Q: When was the middle class strongest?
A: I take it back to post-World War II. There was tremendous economic growth; there was the baby boom expansion; there was a lot of housing development, and there were a lot of government programs to assist development — the building of highways, the G.I. Bill. The middle class really flourished. A lot of folks whose parents had not been to college were able to go to college. This allowed them access to new jobs, higher incomes and more economic security than the previous generation had been able to achieve.
Q: When did things starting getting worse?
A: In 1973, the year of the oil embargo, the economy really started to stagnate for the middle class and their purchasing power began to decline. One or two generations ago, a middle class family was able to live on one income, and it now takes two incomes to enjoy the same quality of life. Wages have not kept up with inflation, in particular for the big-ticket items. The cost of housing, education and health care have increased at a greater pace than wages and salaries. So folks in the middle class are struggling.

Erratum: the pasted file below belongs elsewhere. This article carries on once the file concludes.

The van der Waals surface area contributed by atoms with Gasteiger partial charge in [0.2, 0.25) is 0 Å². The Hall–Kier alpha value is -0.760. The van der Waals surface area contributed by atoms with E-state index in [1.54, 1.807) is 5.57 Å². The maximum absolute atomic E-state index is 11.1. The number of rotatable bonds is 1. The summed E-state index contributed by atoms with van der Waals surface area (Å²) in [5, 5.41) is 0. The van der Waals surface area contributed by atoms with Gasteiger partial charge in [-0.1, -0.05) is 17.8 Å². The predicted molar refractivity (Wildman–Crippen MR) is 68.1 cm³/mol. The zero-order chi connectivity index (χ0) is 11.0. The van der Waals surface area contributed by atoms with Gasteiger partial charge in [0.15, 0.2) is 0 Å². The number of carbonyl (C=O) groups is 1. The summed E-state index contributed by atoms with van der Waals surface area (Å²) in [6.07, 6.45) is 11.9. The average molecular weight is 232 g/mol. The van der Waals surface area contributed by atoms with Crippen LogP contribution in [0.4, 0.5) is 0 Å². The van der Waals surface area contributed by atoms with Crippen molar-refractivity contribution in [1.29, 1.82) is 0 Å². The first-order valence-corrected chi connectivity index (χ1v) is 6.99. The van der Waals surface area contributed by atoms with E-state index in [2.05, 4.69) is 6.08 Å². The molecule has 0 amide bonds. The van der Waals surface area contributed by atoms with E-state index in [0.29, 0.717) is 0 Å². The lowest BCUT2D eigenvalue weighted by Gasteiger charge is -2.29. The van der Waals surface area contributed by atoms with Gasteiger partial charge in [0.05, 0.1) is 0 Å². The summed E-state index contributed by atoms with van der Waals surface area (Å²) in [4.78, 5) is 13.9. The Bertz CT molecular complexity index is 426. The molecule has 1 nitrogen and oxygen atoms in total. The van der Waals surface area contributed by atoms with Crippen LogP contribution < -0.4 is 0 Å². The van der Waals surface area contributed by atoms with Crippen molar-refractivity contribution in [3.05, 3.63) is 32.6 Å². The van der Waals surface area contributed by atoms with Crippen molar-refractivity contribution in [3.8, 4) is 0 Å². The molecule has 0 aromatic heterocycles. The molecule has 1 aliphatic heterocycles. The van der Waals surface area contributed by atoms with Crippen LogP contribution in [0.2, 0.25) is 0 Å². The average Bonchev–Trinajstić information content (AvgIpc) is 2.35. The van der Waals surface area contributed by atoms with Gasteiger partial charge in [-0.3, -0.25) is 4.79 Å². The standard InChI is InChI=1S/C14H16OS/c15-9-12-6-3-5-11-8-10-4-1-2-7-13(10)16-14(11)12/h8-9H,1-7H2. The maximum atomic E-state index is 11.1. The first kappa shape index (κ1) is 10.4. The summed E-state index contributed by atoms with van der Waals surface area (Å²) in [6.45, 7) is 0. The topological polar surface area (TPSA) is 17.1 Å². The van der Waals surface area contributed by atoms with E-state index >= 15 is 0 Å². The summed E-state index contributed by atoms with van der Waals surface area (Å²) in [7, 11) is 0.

Q: Did materialism, which really seemed to grow during the prosperous times of the 1980s and ’90s, contribute to the problem?
A: I can’t speak to that specifically. But one of the interesting dynamics of capitalism is that it requires consumption. For the economy to grow, it’s not enough for manufacturers to produce things, but people need to buy those things. In the postwar environment, there was a mushrooming of wants and needs that fueled the economy because more and more people were buying homes and washing machines and dishwashers. That was a double-edged sword because it helps to fuel the economy, but it also prevents folks from building up more wealth because they’re spending so much in the consumer market.